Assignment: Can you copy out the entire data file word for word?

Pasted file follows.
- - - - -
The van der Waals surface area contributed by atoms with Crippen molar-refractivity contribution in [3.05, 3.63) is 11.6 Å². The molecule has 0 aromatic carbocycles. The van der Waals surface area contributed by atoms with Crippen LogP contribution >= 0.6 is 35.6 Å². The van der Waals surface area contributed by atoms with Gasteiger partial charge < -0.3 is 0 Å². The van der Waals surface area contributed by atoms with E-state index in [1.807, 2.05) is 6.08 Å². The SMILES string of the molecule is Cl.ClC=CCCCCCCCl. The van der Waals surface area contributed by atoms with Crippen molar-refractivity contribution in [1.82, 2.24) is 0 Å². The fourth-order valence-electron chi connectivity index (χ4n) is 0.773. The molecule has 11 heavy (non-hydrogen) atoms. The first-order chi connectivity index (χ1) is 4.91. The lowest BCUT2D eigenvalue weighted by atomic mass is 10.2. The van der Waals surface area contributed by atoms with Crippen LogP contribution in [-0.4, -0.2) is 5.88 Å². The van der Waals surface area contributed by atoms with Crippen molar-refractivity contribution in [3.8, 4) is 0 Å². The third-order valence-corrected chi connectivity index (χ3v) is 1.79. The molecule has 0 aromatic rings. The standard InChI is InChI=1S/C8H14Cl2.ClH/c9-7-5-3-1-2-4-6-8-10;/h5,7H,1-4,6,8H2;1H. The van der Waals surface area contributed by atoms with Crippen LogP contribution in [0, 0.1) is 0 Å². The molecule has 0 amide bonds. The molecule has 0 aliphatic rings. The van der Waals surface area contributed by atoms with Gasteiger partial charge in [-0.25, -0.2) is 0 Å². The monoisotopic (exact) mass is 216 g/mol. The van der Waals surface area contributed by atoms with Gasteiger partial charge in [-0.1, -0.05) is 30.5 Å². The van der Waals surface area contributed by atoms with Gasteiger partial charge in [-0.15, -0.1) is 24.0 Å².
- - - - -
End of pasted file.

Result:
The van der Waals surface area contributed by atoms with Crippen molar-refractivity contribution in [3.05, 3.63) is 11.6 Å². The molecule has 0 aromatic carbocycles. The van der Waals surface area contributed by atoms with Crippen LogP contribution >= 0.6 is 35.6 Å². The van der Waals surface area contributed by atoms with Gasteiger partial charge < -0.3 is 0 Å². The van der Waals surface area contributed by atoms with E-state index in [1.807, 2.05) is 6.08 Å². The SMILES string of the molecule is Cl.ClC=CCCCCCCCl. The van der Waals surface area contributed by atoms with Crippen molar-refractivity contribution in [1.82, 2.24) is 0 Å². The fourth-order valence-electron chi connectivity index (χ4n) is 0.773. The molecule has 11 heavy (non-hydrogen) atoms. The first-order chi connectivity index (χ1) is 4.91. The lowest BCUT2D eigenvalue weighted by atomic mass is 10.2. The van der Waals surface area contributed by atoms with Crippen LogP contribution in [-0.4, -0.2) is 5.88 Å². The van der Waals surface area contributed by atoms with Crippen molar-refractivity contribution in [3.8, 4) is 0 Å². The third-order valence-corrected chi connectivity index (χ3v) is 1.79. The molecule has 0 aromatic rings. The standard InChI is InChI=1S/C8H14Cl2.ClH/c9-7-5-3-1-2-4-6-8-10;/h5,7H,1-4,6,8H2;1H. The van der Waals surface area contributed by atoms with Crippen LogP contribution in [0, 0.1) is 0 Å². The molecule has 0 amide bonds. The molecule has 0 aliphatic rings. The van der Waals surface area contributed by atoms with Gasteiger partial charge in [-0.25, -0.2) is 0 Å². The monoisotopic (exact) mass is 216 g/mol. The van der Waals surface area contributed by atoms with Gasteiger partial charge in [-0.1, -0.05) is 30.5 Å². The van der Waals surface area contributed by atoms with Gasteiger partial charge in [-0.15, -0.1) is 24.0 Å².